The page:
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In Oracle, a listener is a process that runs on the database server computer. It manages the traffic of incoming connect requests from clients to the database server, and therefore, is very important. Each time a client requests a network session with a server, it is the listener that receives this client request. The listener will check to see that the client information matches the listener information, and thereby grant (or deny) the request. To learn more about listeners, click here.

Generally, the listener.ora file can be found in $ORACLE_HOME/network/admin or ORACLE_BASEORACLE_HOMEnetworkadmin on Unix and Windows platforms respectively.

When there is any problem with the listener, the user will likely run into ORA-12541.

The Problem

The ORA-12541 message reads, “TNS no listener.” This happens if the listener is either down as it attempts to make a connection or if it has not been started or improperly configured. In addition, it may be caused by a connectivity problem with the network.

To figure out what may be causing the problem, follow the solution steps outlined below.

The Solution

First, make sure that the listener is up and running. To do this, go to the Control Panel into Services under NT or listener control program (LSNRCTL).

C:Documents and SettingsME>lsnrctl stat

This should show the current status of the listener. If the listener is currently not running, re-start the listener service by running the “net start” command by filling in “XX” with the version being used:

C:Documents and SettingsME>net start OracleOraDbXXg_home1TNSListener

If the listener is up and running, the problem may lie with the listener not having been associated with the correct instance or protocol. To make sure all instances are correct, you can obtain basic information about the listener and the configuration settings by simple commands, such as the STATUS command. The status command will give basic information about the listener as well as the configured protocol addresses, summary of the services registered, and the service handlers allocated to each service. There are 4 types of status: ready, blocked, ready/secondary, and unknown. Below are descriptions of each status signals.

  • Ready: Instance can accept connections
  • Blocked: Instance cannot accept connections
  • READY/SECONDARY: A secondary instance in an Oracle9i Real Application Clusters primary/secondary configuration that is ready to accept connections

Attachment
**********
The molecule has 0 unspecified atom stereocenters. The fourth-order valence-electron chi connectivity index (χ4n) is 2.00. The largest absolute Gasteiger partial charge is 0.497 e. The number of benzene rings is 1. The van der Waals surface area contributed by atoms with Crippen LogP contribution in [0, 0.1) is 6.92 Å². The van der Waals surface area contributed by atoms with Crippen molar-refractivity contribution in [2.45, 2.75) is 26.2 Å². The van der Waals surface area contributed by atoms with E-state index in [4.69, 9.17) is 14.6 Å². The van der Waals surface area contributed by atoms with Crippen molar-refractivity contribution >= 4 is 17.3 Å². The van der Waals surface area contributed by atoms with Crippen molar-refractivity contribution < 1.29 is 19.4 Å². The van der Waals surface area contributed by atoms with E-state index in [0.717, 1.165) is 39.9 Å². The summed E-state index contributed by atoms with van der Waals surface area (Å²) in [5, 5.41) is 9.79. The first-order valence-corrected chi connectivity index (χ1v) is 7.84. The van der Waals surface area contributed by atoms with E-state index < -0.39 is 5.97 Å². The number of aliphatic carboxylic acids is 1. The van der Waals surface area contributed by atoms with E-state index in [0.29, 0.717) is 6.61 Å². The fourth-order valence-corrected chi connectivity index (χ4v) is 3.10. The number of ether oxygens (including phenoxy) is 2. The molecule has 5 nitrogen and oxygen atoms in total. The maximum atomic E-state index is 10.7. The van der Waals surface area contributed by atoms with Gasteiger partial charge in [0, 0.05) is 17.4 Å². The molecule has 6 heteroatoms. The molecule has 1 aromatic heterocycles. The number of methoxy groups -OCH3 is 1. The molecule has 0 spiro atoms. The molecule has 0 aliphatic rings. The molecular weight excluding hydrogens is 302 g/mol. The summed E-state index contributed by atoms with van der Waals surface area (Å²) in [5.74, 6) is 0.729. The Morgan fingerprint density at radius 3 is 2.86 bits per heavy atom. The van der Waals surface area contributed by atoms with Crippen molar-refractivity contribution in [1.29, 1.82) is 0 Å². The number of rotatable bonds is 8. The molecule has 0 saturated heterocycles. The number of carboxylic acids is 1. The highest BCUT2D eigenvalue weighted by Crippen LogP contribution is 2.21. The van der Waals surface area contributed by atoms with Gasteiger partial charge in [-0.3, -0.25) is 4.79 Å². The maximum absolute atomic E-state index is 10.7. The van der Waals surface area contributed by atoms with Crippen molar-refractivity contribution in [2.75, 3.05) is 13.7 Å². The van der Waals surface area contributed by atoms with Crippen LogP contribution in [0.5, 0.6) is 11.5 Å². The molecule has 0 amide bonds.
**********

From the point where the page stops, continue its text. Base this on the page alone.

• UNKNOWN: Status unknown because instance registered statically in the listener.ora file rather than dynamically with service registration

Below is a partial example by Oracle of the STATUS command:

Connecting to (DESCRIPTION=(ADDRESS=(PROTOCOL=ipc)(KEY=net))) STATUS of the LISTENER ———————— Alias                     LISTENER Version                  
TNSLSNR for Solaris: Version – Development Start Date…

Services Summary… Service “” has 1 instance(s).   Instance “sales”, status READY, has 3 handler(s) for this service… Service “” has 1 instance(s).   Instance “hr”, status READY, has 2 handler(s) for this service… The command completed successfully

If you are still unable to get the listener up and running, you may want to delete the listener and create a new one in the network configuration assistant.

The last possible cause may be a network problem. Check to see that there is a proper network connection if you find that the listener has been configured and is running correctly.

Looking Forward

Following proper configuration steps is key to successfully establishing a connection with the listener. For more information, review the Oracle documentation on “configuring and administering the listener” here.

To avoid future problems with the listener, Oracle users should actively monitor and ensure security. One of the first and easiest ways to protect the listener is to encrypt it with a password to ensure that only authorized users can view and change settings.

In addition to security, it is always a good idea to consistently monitor and review the listener log file for any of the following conditions, which can cause problems with the listener:

  • Irregular connection establishment times
  • Connectivity problems and refusals
  • Unexpected shutdown of listener which can lead to a DOS attack

If you continue to have trouble with ORA-12541 or any other listener problems, contact your system DBA or a licensed Oracle consultant for professional help.